Deal confirms ESB liable for pension hole

Strike threat lifted at lunchtime yesterday

 ESB group of unions secretary general Brendan Ogle (above) suggested yesterday that as a result of the LRC deal the company would have to include an extra liability of €369 million in its accounts, but added that that was a matter for the ESB and its auditors. Photograph: Alan Betson

ESB group of unions secretary general Brendan Ogle (above) suggested yesterday that as a result of the LRC deal the company would have to include an extra liability of €369 million in its accounts, but added that that was a matter for the ESB and its auditors. Photograph: Alan Betson

Tue, Dec 10, 2013, 01:00


The ESB will be responsible for any deficit in its employees’ pension pot as a result of the deal struck between the company and its unions that averted an all-out strike next week.

Staff had been threatening to strike from next Monday in a dispute over a €1.7 billion shortfall in their pension scheme for which they said the company was liable. The ESB maintained that it had no responsibility for the deficit.

A key term of the Labour Relations Commission-brokered deal that averted the strike says the ESB pension scheme is “defined benefit”, automatically implying that the company is responsible for any shortfall in the fund.

While the ESB’s annual accounts state it has no responsibility for any deficit in the scheme, and the company maintained this position throughout the dispute, it did agree a funding proposal with the Pensions Board last year that will plug the €1.7 billion gap between its assets and liabilities by 2018.

The shortfall is based on the “minimum funding standard” which Irish law applies to all defined benefit pension schemes. This calculates the assets and liabilities as if the fund were to be wound up.

ESB group of unions secretary general Brendan Ogle suggested yesterday that as a result of the LRC deal the company would have to include an extra liability of €369 million in its accounts, but added that that was a matter for the ESB and its auditors.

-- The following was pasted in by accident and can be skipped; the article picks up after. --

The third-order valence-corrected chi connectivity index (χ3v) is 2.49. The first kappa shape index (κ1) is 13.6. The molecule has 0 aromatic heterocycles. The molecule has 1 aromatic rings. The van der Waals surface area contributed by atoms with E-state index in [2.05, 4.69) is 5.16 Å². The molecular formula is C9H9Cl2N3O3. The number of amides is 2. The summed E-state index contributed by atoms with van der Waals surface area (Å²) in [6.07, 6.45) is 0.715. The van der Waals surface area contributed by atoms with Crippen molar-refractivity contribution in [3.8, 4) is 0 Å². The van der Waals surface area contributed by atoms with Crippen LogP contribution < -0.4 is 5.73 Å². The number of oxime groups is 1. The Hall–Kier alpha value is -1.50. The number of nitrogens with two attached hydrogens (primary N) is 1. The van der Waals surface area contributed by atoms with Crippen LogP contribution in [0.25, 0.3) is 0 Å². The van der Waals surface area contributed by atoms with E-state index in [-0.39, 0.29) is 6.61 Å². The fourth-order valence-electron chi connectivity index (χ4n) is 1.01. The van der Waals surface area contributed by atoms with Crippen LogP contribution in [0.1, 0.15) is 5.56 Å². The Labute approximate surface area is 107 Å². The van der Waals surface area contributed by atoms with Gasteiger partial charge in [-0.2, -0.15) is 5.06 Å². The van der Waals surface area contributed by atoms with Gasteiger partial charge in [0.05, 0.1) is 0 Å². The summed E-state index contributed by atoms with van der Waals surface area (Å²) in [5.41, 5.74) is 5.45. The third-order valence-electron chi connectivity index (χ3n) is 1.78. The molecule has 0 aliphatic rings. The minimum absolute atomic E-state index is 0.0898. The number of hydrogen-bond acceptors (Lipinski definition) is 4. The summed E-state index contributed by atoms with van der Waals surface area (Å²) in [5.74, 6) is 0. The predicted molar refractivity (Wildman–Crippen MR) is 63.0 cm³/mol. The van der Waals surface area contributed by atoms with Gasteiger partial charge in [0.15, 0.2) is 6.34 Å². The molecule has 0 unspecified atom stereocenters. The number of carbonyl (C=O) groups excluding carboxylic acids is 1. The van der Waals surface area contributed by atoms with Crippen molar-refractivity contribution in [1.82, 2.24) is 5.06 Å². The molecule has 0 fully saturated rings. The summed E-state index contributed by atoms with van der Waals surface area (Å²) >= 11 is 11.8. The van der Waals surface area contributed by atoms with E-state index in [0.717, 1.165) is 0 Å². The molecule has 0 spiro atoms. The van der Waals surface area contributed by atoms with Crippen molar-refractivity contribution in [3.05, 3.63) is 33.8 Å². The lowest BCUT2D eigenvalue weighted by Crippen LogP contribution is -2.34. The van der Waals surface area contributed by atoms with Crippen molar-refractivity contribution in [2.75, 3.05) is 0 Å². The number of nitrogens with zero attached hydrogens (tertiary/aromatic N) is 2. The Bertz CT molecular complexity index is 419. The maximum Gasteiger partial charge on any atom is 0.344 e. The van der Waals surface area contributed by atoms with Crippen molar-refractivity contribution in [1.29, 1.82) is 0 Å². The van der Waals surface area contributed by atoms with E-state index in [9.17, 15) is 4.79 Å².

The LRC agreement points out that the company and its unions have negotiated agreements to deal with previous deficits. “The parties are fully agreed that should deficits arise in the scheme at any time in the future they will engage together in line with normal practice to seek agreement in relation to that matter.”

Mr Ogle said he expected a further shortfall to emerge in the future.

The LRC also says neither the workers nor the company need to adjust their contributions to the fund at this time.

An ESB spokeswoman said the group was not prepared to comment further.

Both sides agreed to the settlement on Sunday afternoon, but apparently contradictory statements issued by the company and unions briefly threatened to derail the agreement early yesterday.

Resolution
The group of unions said the resolution was on the basis that the scheme was defined benefit. The ESB stated that there would be no additional liabilities on its balance sheet and that there would be no change to the accounting treatment of the scheme, that is, that it would not have to account for it as defined benefit.

The LRC agreement specifically states: “For clarity the only reference to this scheme in the company’s accounts will be to a defined benefit pension scheme.”

The ESB issued a further statement early yesterday repeating that it accepted “the LRC brokered settlement to the pensions dispute”.

The unions withdrew their all-out strike notice before lunch. Mr Ogle also confirmed yesterday morning that the threat of industrial action at the company had been lifted.